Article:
I wasn’t always like this. When I got married at 23 I weighed 128 pounds and had a 28-inch waist. Now I weigh 228 and have a 38-inch waist, pushing 40. Three times I’ve lost between 36-40 pounds. But I always pile the weight back on. Why does this happen? Because I don’t eat properly or workout consistently. But there are other reasons why this happens.
I don’t feel fat.
Does that sound odd? Actually, it’s kind of simple. Whether I stand or sit I just feel like me. I don’t feel or perceive myself as overweight or too large, unless I get in an airplane seat or see a picture of myself with skinny friends. If I’m standing with a group of men, talking, I don’t feel any larger than them. I feel just like them. If I don’t feel physically fat, then how can I motivate myself to lose the weight?
Food looks small.
I try to be conscientious about what I order in a restaurant. I really don’t want to be a glutton. But often, when the plate is set before me the helping looks small. Do you know what the size of an average slice of pizza is? It’s only a few inches. That’s small. So why can’t I have five; they are all small! Do you see the trap?
Working out is boring, a drudgery.
Some people like to work out. I hate it. It’s boring. It’s a chore. I try to make it more enjoyable by bringing along something to read while I’m on the elliptical, but you know what that does? It reduces the effort I put into working out; which is boring without it. I’d rather read a boring book than do a boring work out.
I feel loved and accepted.
This might be strange to add to my list, but it’s true. My parents, my siblings, my wife, and my daughters accept me for who I am. They would prefer I lose weight, but I’ve never felt rejected or shamed by them for my weight. Therefore, because I am loved and accepted I am not motivated to drop the weight. Of course, if they criticized me for my weight I’d be angry at their shallow attitude, and that would make me feel justified in not losing the weight.
Here’s something else that some fat people struggle with, and I struggle with it too: being fat means I’m a bad person. As someone who wants to be a godly man, nothing hurts me more. I think this when I abandon my diet or give up on going to the gym that day. I take that little failure and add it to my others and wind up with Bad Person Syndrome (BPS).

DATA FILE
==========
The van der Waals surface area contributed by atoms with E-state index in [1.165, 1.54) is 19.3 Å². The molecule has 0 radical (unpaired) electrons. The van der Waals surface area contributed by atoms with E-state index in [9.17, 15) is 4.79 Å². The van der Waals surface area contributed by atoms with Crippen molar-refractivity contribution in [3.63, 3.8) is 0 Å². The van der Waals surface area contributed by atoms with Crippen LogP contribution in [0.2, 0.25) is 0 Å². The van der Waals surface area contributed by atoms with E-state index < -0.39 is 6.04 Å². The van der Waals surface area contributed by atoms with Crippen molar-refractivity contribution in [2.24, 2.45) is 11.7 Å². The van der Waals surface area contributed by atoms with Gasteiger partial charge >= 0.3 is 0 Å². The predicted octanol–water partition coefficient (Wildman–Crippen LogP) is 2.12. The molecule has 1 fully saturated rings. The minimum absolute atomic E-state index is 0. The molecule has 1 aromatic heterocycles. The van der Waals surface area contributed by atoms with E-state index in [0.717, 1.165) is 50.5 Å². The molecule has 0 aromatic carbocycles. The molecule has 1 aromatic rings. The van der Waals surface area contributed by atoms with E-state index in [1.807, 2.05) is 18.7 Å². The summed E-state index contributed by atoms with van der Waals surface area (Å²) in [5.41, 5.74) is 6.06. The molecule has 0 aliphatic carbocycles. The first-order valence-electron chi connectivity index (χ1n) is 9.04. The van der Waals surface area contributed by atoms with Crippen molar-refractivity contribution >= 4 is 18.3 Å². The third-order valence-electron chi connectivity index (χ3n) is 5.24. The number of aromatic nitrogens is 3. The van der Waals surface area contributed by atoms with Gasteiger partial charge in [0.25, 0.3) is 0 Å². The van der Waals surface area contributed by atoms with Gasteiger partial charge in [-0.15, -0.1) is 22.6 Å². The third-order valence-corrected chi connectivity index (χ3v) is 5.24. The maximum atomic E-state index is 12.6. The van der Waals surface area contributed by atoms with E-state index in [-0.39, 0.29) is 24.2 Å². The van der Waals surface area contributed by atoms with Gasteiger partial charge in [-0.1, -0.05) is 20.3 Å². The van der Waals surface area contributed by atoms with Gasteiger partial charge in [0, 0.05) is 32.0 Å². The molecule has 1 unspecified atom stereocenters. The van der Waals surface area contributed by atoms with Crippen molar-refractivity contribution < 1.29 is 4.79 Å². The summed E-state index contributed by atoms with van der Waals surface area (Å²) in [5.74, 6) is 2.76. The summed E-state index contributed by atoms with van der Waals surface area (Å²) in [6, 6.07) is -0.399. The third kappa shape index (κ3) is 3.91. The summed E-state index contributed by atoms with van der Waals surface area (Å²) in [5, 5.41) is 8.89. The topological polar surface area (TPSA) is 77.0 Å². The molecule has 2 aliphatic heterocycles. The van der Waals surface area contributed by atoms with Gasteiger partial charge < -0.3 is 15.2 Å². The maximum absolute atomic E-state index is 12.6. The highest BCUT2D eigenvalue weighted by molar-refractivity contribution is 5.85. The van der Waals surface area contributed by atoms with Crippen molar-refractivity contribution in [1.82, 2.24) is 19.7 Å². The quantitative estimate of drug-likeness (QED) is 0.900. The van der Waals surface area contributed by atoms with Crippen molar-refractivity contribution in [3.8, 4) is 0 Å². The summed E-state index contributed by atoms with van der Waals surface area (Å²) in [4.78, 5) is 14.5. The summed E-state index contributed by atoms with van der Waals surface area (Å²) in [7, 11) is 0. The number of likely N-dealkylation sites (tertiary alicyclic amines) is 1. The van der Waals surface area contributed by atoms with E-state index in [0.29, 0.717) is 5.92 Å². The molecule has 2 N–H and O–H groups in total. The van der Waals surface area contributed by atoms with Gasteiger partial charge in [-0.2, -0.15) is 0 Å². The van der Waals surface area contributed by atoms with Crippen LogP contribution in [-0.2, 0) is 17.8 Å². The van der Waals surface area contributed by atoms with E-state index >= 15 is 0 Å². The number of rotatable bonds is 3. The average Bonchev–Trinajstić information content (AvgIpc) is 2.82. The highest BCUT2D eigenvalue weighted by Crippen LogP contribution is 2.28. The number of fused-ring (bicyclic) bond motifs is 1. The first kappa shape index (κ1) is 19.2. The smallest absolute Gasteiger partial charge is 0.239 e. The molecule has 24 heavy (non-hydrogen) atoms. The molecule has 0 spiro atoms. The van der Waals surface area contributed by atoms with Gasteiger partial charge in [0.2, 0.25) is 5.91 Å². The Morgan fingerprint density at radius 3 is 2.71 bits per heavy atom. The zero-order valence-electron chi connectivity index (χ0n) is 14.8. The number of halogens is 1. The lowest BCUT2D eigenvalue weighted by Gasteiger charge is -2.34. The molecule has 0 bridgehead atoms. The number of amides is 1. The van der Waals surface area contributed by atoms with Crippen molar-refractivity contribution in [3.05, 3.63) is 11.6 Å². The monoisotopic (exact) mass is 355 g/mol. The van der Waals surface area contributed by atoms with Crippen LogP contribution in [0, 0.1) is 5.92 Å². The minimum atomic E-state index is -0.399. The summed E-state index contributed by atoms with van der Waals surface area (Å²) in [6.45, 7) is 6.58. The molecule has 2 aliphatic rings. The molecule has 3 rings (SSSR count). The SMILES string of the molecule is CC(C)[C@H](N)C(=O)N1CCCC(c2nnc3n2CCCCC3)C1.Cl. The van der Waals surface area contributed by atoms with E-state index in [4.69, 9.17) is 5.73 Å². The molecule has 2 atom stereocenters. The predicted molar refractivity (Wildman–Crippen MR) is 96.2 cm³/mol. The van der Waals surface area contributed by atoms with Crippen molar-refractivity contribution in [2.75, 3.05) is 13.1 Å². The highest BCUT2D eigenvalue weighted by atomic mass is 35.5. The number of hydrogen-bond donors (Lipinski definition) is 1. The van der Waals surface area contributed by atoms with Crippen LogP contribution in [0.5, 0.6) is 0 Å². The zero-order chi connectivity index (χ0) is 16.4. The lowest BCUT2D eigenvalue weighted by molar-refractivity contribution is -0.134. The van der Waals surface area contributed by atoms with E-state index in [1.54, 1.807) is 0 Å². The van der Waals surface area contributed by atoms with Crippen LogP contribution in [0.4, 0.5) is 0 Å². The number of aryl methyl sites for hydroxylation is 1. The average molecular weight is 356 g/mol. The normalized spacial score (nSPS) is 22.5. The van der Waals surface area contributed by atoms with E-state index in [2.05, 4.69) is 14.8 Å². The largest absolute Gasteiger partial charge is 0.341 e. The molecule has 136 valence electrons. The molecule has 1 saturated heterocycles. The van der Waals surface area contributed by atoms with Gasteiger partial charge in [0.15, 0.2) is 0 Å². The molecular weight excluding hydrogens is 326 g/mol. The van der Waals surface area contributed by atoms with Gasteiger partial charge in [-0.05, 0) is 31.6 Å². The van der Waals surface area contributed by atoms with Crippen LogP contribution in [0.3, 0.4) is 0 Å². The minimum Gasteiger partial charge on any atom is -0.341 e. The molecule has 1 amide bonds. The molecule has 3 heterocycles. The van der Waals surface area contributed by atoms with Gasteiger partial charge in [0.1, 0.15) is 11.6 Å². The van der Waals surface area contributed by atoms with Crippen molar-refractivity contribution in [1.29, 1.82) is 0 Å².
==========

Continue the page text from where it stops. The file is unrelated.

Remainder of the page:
I promised my daughter I’d walk her down the isle as a skinny man. It didn’t happen. BPS. I promised a dear friend I’d drop the weight by the next time I saw him. It didn’t happen. BPS. When I dropped 36 pounds I promised my family I’d keep the weight off. Then I gained 36 pounds. BPS. I know I need to lose the weight but don’t feel motivated enough to actually do it. BPS.
People judge me by my weight.
Maybe you don’t think this is so, but it’s true. In fact, you may have done this but don’t recognize it. And for a Christian I cannot help but feel that my weight makes me a poor witness, and a bad example to other Christians. BPS. How many times have I met someone, reached out to shake a hand, and their eyes dart to my stomach. Then for the rest of the conversation I can tell how hard they are struggling not to look down. The whole time I feel ashamed because the way I look causes them struggle. BPS. I wanted to schedule a ministry event at a supporter’s home but didn’t do it because I feared what they might think of me. BPS.
I know what it takes to lose weight. I’ve done it before. It has nothing to do with diet shakes, fat burner pills, or rotating diet plans. Actually, it’s really simple: diet and exercise. Everything in terms of what I do goes down to those basics. But all of those other feelings destroy my motivation, so I remain fat. As long as I’m loved and feel accepted, what can motivate me to change? The catch is that if I feel unloved and unaccepted I become too angry or depressed to do anything about it. Catch-22. I remain fat.
Physically, being fat is simple. But psychologically, being fat is extraordinarily complicated. I’m trapped and I sometimes feel there’s no way out of this prison of my own making.